Ange Stannett is an early riser, up and out the door by 5:30am to work as a personal trainer each day.

“It'd be nice to be able to sleep in to six at least but I chose this. I chose this job. So, it is what it is,” she says matter of factly.

I joke that she only has herself to blame, a bold move given we’ve only just begun chatting, but she laughs in agreement then warmly asks how I’ve been coping given Melbourne’s many months in lockdown. And that’s what you need to know about Ange Stannett. She’s kind, caring, and up for a laugh.

It’s this amiable nature that has helped integrate new players into the club with ease.

“I love connecting with people regardless, that's a big part of my job, and I take that through into footy as well."

- Ange Stannett

“If I can help make others feel a bit more comfortable, then they're going to flourish as well. If it's going to be an intimidating environment, people aren't going to be at their best and perform.

So, if we can help create a really nice environment where they feel safe and included and welcomed to speak up, that's going to be a massive win for the team as a whole.”

Stannett adds that there is a “buzz” at training from the combination of being around one another again after a long off season, and each player’s superior fitness levels thanks to a hard running program implemented by High Performance coach Kate Starre. But as a personal trainer, fitness hasn’t really been the challenge for Stannett. Coming from an elite round ball football background, playing six matches for Perth Glory between 2015 and 2017, understanding the skills and rules of AFLW was the test.

“When I first started, I had pretty much no idea about footy,” she admits. But as she began to understand the nuances to Aussie rules, and what she could offer to the Freo Dockers’ defence, she steadily felt more settled in the world of footy.

That being said, Stannett has not missed a game since debuting in the Club’s round one win over Melbourne in 2019, and has racked up 25 games, including three finals, in that time.

“I still remember my debut game against Melbourne, because there was actually a big group of us so it almost took the pressure off us as individuals. There was no expectation. It was a pretty new look to the Freo side in general, which I think just helps the mental side of it.”

That game saw seven Fremantle Dockers—including Stannett—make their debut on the field, and was head coach Trent Cooper’s first at the helm. It was also the Club’s first win outside of Western Australia, and their first round one win. Effectively, it was the beginning of Fremantle 2.0.

Fremantle 2.0 has been propped up by a coaching panel that backs in its players, and gives them a level of responsibility for what happens out on the field, and with that, a sense of pride.

“When it came down to training and games it was very much about like, let's just have a go and let's learn as much as we can. If you make mistakes, they happen, they're going to happen in the game. But their focus is more on just doing what we can to have a go because they create this really nice learning and growth environment,” says Stannett.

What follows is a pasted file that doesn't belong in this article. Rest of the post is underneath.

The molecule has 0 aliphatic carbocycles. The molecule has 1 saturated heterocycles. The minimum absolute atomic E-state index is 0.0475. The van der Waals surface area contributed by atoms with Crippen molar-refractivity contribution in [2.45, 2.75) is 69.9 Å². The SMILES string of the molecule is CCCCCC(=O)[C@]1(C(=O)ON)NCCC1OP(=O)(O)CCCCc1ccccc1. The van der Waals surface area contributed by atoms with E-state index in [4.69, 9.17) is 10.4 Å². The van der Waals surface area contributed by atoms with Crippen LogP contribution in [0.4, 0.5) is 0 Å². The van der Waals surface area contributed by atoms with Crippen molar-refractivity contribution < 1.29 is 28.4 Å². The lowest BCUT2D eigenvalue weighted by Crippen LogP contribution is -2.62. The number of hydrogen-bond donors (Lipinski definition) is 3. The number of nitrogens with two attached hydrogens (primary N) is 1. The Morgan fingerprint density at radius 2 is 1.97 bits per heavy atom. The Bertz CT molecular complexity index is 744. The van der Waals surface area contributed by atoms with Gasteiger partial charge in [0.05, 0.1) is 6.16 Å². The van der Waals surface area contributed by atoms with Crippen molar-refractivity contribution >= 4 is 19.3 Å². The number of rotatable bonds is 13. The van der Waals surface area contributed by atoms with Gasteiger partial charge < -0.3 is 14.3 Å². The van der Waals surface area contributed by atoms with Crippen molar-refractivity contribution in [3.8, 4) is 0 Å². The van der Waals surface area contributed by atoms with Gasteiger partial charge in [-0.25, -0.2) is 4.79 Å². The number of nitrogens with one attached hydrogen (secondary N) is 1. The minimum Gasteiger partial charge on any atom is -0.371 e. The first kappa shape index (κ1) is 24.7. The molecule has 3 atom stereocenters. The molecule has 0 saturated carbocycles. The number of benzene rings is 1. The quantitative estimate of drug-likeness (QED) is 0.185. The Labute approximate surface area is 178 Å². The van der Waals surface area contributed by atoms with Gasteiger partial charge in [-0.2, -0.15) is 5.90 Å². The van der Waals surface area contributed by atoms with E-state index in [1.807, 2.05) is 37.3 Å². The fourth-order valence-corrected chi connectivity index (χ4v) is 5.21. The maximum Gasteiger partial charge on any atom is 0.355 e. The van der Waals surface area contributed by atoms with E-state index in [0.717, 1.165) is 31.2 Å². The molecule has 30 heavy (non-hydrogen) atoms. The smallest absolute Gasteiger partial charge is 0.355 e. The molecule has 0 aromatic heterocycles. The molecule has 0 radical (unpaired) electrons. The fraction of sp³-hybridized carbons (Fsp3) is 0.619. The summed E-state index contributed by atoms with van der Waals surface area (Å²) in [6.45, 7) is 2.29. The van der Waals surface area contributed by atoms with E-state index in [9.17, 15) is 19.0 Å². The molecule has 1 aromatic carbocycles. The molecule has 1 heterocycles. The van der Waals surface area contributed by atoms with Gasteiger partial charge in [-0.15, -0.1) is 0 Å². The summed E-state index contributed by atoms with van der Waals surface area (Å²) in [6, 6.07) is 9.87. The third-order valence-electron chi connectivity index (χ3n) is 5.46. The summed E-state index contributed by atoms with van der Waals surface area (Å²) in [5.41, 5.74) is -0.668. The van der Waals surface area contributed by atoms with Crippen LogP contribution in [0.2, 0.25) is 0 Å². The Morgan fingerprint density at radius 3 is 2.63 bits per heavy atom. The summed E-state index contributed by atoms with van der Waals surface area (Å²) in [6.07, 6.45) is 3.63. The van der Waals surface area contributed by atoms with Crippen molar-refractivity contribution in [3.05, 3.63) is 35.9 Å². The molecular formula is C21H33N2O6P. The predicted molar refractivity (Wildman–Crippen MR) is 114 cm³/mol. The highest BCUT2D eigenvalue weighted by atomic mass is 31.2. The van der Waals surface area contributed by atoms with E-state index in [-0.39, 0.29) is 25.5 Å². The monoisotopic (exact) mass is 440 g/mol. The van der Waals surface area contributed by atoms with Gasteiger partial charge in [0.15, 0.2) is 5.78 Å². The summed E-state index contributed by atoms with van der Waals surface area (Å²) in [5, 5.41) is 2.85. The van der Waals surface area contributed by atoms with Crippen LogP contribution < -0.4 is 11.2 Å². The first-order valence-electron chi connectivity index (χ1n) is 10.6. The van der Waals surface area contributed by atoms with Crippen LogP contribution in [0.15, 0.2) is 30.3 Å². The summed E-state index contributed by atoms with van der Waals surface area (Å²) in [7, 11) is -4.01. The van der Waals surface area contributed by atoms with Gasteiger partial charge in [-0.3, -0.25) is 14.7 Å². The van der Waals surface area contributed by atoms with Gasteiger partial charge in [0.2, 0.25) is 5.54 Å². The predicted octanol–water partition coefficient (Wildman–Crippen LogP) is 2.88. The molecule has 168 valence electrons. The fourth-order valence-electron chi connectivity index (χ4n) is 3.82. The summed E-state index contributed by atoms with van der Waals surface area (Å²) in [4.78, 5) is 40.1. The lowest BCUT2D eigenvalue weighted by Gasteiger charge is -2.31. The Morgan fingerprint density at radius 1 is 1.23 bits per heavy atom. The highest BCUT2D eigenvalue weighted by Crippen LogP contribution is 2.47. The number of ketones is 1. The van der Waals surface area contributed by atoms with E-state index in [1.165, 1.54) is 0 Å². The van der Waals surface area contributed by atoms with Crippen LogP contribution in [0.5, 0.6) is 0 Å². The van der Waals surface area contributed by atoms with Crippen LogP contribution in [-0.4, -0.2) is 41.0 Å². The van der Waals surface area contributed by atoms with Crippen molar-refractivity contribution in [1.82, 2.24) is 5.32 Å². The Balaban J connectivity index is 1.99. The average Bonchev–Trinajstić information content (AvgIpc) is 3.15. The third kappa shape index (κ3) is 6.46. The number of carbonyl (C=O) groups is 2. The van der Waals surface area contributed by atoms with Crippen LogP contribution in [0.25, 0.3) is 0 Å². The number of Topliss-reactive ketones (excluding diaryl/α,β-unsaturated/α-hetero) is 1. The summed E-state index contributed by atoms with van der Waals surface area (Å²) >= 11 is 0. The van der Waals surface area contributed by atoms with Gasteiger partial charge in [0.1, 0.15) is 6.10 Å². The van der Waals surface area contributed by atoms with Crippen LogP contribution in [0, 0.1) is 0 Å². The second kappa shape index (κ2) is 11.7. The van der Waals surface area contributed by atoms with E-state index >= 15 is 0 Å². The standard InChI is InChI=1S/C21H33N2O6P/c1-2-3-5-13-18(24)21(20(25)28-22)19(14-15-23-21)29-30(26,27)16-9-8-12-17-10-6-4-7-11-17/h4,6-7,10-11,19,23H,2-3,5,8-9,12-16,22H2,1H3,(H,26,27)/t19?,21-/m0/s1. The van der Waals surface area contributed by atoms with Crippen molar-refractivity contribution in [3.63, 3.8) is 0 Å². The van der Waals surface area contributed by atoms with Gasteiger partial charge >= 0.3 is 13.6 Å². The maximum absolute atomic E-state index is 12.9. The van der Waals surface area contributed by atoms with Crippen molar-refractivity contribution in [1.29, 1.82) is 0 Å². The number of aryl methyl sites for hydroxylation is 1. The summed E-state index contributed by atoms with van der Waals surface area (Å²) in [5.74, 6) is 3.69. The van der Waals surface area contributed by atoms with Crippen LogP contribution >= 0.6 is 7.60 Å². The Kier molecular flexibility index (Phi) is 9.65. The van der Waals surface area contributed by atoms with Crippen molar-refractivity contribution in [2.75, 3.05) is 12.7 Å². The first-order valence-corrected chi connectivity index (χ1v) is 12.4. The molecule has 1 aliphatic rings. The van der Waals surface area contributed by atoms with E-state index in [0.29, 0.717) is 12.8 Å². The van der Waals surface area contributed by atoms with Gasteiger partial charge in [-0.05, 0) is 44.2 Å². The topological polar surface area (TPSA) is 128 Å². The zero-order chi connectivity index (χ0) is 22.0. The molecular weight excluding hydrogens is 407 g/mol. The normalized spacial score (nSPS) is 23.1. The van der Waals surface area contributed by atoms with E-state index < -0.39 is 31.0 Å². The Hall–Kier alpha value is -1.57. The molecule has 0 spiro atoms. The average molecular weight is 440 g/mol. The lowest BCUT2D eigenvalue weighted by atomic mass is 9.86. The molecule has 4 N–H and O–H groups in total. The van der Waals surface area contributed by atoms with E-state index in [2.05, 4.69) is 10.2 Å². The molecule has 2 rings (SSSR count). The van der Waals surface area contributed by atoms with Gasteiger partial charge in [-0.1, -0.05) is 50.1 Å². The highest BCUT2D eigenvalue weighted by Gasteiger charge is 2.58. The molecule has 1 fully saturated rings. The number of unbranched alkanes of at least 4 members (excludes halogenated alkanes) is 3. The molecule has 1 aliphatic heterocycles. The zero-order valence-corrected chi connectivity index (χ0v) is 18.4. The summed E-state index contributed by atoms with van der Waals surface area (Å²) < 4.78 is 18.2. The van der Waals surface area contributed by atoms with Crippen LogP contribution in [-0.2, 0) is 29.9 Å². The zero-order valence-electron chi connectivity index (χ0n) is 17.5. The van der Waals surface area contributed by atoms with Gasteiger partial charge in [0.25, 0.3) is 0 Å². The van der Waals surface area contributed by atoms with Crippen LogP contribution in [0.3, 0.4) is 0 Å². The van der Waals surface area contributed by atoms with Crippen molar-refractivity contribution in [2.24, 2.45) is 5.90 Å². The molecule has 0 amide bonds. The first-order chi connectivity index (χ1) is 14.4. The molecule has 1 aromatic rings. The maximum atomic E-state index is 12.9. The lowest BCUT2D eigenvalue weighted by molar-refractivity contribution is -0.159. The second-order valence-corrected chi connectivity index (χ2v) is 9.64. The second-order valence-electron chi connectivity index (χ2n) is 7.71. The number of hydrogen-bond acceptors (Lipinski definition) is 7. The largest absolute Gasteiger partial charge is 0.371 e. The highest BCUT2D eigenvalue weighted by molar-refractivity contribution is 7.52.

“And I don't think I would have seen the growth over the last four years that I have done if it wasn't for the coaching staff that we've had, we've been incredibly lucky. The way that they first of all coach, but they bring everyone together and they communicate really well and we know what they expect… I think over my years just playing sport in general, you can have coaches who don't quite get the delivery of the message and that can make a huge difference for a player's development. I just think we've got a great little mix at Freo. And it gets better every year.”

This two-way relationship with the coaching staff is one thing that Stannett credits for her developing role as a leader on and off the field.

“I think the way that Coops (Cooper) implements the game plan as well, it really passes the responsibility of delivering that game plan on to us as players as well. So, it's not just expected of your senior players and your leadership group and the coaches to be delivering these messages and making sure everyone's across it all. It's every single player, whether you're in your first year or you're in your sixth year.”

And the game plan? Well, Stannett has been gathering up her confidence as a defender for the past three seasons, and is now ready to play “with no hesitation”. As a defensive group, the aim is to be more attacking and really challenge opponents.

“I think with the team that we've got this year, the majority of our backline will have this ability to run and carry, which is really exciting to actually be able to share that load. But I just want to make sure that when it is my time to go, I can go,” Stannett explains.

And which player is Stannett most excited to see hit the park in 2022? The same player that every Fremantle person has mentioned: Aine Tighe.

“Fingers crossed, she can actually get out there and, and have the impact that we all know that she's going to have because she's a very exciting, exciting player.”

Gemma Bastiani is the co-founder of Siren Sport, a collective of Australian women’s sports advocates, content creators and fans providing coverage to women's sport across the country. To read more of Gemma Bastiani's work, head here.